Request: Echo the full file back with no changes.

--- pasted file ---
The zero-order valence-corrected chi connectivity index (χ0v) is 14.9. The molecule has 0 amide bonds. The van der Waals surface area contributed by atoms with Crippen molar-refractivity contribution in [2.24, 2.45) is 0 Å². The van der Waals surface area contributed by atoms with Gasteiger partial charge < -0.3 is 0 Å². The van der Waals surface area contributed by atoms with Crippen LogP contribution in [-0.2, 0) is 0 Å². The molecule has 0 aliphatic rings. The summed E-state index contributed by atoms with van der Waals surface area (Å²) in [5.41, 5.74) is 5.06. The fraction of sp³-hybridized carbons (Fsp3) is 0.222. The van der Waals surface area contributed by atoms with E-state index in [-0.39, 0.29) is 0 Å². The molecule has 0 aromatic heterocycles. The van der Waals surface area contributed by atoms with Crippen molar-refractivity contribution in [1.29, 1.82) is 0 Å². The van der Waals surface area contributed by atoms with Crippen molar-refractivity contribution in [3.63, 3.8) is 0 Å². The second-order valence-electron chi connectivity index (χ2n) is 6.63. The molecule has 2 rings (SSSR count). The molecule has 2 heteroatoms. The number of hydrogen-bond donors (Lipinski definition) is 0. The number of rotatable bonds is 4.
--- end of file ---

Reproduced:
The zero-order valence-corrected chi connectivity index (χ0v) is 14.9. The molecule has 0 amide bonds. The van der Waals surface area contributed by atoms with Crippen molar-refractivity contribution in [2.24, 2.45) is 0 Å². The van der Waals surface area contributed by atoms with Gasteiger partial charge < -0.3 is 0 Å². The van der Waals surface area contributed by atoms with Crippen LogP contribution in [-0.2, 0) is 0 Å². The molecule has 0 aliphatic rings. The summed E-state index contributed by atoms with van der Waals surface area (Å²) in [5.41, 5.74) is 5.06. The fraction of sp³-hybridized carbons (Fsp3) is 0.222. The van der Waals surface area contributed by atoms with E-state index in [-0.39, 0.29) is 0 Å². The molecule has 0 aromatic heterocycles. The van der Waals surface area contributed by atoms with Crippen molar-refractivity contribution in [1.29, 1.82) is 0 Å². The van der Waals surface area contributed by atoms with Crippen molar-refractivity contribution in [3.63, 3.8) is 0 Å². The second-order valence-electron chi connectivity index (χ2n) is 6.63. The molecule has 2 rings (SSSR count). The molecule has 2 heteroatoms. The number of hydrogen-bond donors (Lipinski definition) is 0. The number of rotatable bonds is 4.